Albanese lays out Labor’s vision: Childcare, renewables and manufacturing jobs

Anthony Albanese receives applause from deputy Richard Marles and Education spokeswoman Tanya Plibersek after delivering his budget reply speech. Photo: Getty

Anthony Albanese receives applause from deputy Richard Marles and Education spokeswoman Tanya Plibersek after delivering his budget reply speech. Photo: Getty Photo: Getty

A Labor government would pour billions into childcare, Anthony Albanese has promised, with plans for “every Australian family” to get nearly their entire costs covered against “skyrocketing” fees.

In his first budget reply speech as Opposition Leader, Mr Albanese said Australia was at a crossroads, claiming the coronavirus pandemic presented “an opportunity to reset and renew”.

“This budget fails the test. The budget reflects the government’s character of being guided by short-term politics, not long-term vision,” he said of the Coalition’s budget plans.

In a clear play to regain some of Labor’s heartland voting bloc of working-class families and blue-collar workers, each of the tentpole announcements – on manufacturing, energy, housing and childcare – were pitched squarely at middle Australia.

“There was a time when the average wage let you buy a house,” he said.

“Before the balance tipped so far one way that ordinary people were left vulnerable. Let’s use this opportunity to get the balance right again.”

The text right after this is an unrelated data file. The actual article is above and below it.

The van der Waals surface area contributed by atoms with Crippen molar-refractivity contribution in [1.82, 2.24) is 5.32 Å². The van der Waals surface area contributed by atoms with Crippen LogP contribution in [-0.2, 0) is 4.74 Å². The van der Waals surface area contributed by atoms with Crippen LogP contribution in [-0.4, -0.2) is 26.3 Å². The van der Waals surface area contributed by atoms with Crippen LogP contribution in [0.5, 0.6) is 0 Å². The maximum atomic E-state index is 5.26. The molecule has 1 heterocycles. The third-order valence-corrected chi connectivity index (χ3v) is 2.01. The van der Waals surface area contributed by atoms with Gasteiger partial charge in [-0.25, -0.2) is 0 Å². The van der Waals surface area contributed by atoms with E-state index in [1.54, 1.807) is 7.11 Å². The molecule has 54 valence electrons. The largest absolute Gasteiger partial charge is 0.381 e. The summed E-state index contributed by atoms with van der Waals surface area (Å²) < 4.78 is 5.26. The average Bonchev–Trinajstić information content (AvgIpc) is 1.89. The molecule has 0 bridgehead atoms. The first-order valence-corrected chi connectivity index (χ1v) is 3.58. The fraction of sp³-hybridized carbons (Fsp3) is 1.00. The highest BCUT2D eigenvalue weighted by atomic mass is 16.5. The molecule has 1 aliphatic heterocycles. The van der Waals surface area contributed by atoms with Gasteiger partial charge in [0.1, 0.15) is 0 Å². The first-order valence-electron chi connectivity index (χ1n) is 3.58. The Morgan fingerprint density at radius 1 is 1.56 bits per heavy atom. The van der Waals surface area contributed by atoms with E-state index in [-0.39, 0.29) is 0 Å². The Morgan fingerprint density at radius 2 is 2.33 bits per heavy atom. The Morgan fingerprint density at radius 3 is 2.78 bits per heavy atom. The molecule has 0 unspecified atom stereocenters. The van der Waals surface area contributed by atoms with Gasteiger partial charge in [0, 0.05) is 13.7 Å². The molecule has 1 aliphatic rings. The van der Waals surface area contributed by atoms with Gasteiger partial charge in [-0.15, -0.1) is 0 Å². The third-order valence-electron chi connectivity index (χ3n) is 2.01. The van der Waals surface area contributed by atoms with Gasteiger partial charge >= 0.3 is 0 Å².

Anthony Albanese has unveiled Labor's economic plan for the coronavirus recession.

Opposition Leader Anthony Albanese says investing in infrastructure and social housing is vital to the economic recovery.

In his budget reply, Mr Albanese said Labor would remove the annual cap on the childcare subsidy, modernise the energy grid to better account for renewables, bolster support for manufacturing in the rail and defence industries, and boost social housing construction.

“Rehire our workers. Rewire our economy. Recharge workforce participation of women. And rebuild our nation,” he said of his plan.

After the Treasurer hands down their budget on the Tuesday night, the Opposition Leader traditionally gets a chance to reply on the Thursday, laying out an alternative vision for the country’s spending.

Mr Albanese claimed the federal government’s 2020 budget “leaves people behind”.

Labor has spent the past 48 hours hammering attacks against Josh Frydenberg and Scott Morrison, claiming vulnerable groups like women and older workers had been ignored by a lack of policies around childcare and employment support.

“Women have suffered most during the pandemic, but are reduced to a footnote,” Mr Albanese said.

“If you are over 35, you have certainly been left behind.”


The Labor leader proposed an ambitious childcare overhaul that would see every family have the bulk of their fees paid.

“Our long-term goal … is to investigate moving to a 90 per cent subsidy for childcare for every Australian family,” he said.